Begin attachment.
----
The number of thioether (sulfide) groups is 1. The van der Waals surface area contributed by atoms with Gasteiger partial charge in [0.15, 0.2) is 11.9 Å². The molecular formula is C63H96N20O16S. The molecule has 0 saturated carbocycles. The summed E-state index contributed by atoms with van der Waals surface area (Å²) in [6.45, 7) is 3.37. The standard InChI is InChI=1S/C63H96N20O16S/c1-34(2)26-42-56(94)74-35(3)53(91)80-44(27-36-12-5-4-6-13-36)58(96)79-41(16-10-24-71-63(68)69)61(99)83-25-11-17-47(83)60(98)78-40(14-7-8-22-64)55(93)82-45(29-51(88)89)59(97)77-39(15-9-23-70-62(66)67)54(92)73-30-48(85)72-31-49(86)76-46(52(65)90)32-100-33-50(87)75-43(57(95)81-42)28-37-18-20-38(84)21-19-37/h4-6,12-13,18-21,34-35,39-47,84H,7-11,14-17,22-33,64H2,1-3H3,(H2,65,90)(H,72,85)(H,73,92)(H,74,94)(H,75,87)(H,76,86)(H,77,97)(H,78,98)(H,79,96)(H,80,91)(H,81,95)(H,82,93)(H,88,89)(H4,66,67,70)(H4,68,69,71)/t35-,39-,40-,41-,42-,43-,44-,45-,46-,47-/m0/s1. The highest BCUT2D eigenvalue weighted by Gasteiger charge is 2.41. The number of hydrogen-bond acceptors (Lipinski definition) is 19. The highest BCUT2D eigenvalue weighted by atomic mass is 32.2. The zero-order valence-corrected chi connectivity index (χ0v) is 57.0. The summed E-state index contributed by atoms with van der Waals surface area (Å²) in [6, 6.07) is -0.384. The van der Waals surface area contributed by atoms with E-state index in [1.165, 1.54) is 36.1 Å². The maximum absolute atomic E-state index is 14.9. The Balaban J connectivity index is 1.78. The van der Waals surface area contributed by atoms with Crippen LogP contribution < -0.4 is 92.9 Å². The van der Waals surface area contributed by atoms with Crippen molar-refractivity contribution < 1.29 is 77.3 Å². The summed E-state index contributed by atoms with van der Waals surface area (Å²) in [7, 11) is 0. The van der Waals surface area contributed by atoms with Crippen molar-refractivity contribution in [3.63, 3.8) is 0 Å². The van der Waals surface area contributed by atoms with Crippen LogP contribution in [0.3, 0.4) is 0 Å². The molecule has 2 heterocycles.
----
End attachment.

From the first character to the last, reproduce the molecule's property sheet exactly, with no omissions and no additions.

The number of thioether (sulfide) groups is 1. The van der Waals surface area contributed by atoms with Gasteiger partial charge in [0.15, 0.2) is 11.9 Å². The molecular formula is C63H96N20O16S. The molecule has 0 saturated carbocycles. The summed E-state index contributed by atoms with van der Waals surface area (Å²) in [6.45, 7) is 3.37. The standard InChI is InChI=1S/C63H96N20O16S/c1-34(2)26-42-56(94)74-35(3)53(91)80-44(27-36-12-5-4-6-13-36)58(96)79-41(16-10-24-71-63(68)69)61(99)83-25-11-17-47(83)60(98)78-40(14-7-8-22-64)55(93)82-45(29-51(88)89)59(97)77-39(15-9-23-70-62(66)67)54(92)73-30-48(85)72-31-49(86)76-46(52(65)90)32-100-33-50(87)75-43(57(95)81-42)28-37-18-20-38(84)21-19-37/h4-6,12-13,18-21,34-35,39-47,84H,7-11,14-17,22-33,64H2,1-3H3,(H2,65,90)(H,72,85)(H,73,92)(H,74,94)(H,75,87)(H,76,86)(H,77,97)(H,78,98)(H,79,96)(H,80,91)(H,81,95)(H,82,93)(H,88,89)(H4,66,67,70)(H4,68,69,71)/t35-,39-,40-,41-,42-,43-,44-,45-,46-,47-/m0/s1. The highest BCUT2D eigenvalue weighted by Gasteiger charge is 2.41. The number of hydrogen-bond acceptors (Lipinski definition) is 19. The highest BCUT2D eigenvalue weighted by atomic mass is 32.2. The zero-order valence-corrected chi connectivity index (χ0v) is 57.0. The summed E-state index contributed by atoms with van der Waals surface area (Å²) in [6, 6.07) is -0.384. The van der Waals surface area contributed by atoms with E-state index in [1.165, 1.54) is 36.1 Å². The maximum absolute atomic E-state index is 14.9. The Balaban J connectivity index is 1.78. The van der Waals surface area contributed by atoms with Crippen LogP contribution < -0.4 is 92.9 Å². The van der Waals surface area contributed by atoms with Crippen molar-refractivity contribution < 1.29 is 77.3 Å². The summed E-state index contributed by atoms with van der Waals surface area (Å²) in [7, 11) is 0. The van der Waals surface area contributed by atoms with Crippen molar-refractivity contribution in [3.63, 3.8) is 0 Å². The van der Waals surface area contributed by atoms with Crippen LogP contribution in [0.3, 0.4) is 0 Å². The molecule has 2 heterocycles.